One crucial thing that makes us in Plaid Cymru different from Labour and the Tories is that our party policy is decided democratically by members at conference rather than imposed from on high by leaders or shadowy committees. It is explicitly set out in section 15.2i of our constitution that conference is responsible for determining the party's policy. No matter how "inconvenient" this may be for those in positions of power in the party, our rules are quite clear.
Time after time delegates and now ordinary members of Plaid Cymru have reaffirmed at conference our total opposition to the construction of any new nuclear power stations, without making any distinction between new nuclear power stations on new sites and new nuclear power stations on existing nuclear sites. We cannot let this, our right as members to decide policy, be hijacked by those who want to undermine what we have decided by telling lies about it, no matter what positions they hold in the party. It is the thin end of a very dangerous wedge.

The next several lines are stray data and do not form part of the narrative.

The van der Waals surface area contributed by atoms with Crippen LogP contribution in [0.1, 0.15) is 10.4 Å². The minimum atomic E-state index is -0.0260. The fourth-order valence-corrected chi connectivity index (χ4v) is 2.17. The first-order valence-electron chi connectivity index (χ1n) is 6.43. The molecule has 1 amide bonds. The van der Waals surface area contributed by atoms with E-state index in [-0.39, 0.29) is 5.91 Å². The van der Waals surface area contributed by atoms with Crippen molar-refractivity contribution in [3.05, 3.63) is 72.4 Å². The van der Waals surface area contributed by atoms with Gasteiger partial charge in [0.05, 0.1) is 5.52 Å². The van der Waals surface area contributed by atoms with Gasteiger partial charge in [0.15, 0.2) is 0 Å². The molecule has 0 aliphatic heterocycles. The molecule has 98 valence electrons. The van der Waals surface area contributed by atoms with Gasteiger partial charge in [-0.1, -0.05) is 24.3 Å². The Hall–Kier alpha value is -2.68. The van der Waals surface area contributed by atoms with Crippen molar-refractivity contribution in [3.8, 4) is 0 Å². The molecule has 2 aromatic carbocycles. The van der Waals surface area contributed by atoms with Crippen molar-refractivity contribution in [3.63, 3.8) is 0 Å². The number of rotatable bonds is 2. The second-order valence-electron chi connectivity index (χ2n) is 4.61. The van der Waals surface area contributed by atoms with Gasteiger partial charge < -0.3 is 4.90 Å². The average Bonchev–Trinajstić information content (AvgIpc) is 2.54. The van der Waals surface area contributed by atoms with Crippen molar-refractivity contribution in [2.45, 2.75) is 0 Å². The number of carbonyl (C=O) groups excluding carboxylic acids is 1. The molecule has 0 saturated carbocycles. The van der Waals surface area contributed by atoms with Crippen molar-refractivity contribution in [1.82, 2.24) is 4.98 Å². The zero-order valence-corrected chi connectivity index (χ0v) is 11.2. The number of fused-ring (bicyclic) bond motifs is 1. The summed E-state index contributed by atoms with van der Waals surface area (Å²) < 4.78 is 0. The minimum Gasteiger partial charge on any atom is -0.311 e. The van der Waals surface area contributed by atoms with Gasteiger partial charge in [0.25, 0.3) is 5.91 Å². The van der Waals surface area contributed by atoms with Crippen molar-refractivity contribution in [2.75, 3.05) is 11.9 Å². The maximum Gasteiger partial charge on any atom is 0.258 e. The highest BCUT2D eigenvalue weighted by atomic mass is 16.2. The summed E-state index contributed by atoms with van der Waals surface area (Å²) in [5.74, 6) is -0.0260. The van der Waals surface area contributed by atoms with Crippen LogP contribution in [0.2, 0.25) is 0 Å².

As I see things, this is not particularly about me or any disciplinary procedure against me. As I said in my email to Leanne on this page, I regard this disciplinary procedure as a relatively minor matter. What is important is that we in Plaid Cymru should be clear in public about what our policy on nuclear energy is.
Over the past few years a series of high-profile Plaid Cymru politicians such as Elfyn Llwyd, Bob Parry, Dafydd Elis-Thomas and now Rhun ap Iorwerth have told blatant lies about our nuclear policy ... yet our leaders will not speak out to put the record straight. Although he probably didn't use these exact words, Edmund Burke is usually credited with saying, "all that is necessary for evil to triumph is that good men do nothing", and it's true. Because the leadership of Plaid Cymru have sat on their hands and done nothing, the lie that people such as Elfyn, Bob, Dafydd and now Rhun keep repeating has gained traction to the extent that most people in Wales probably believe it.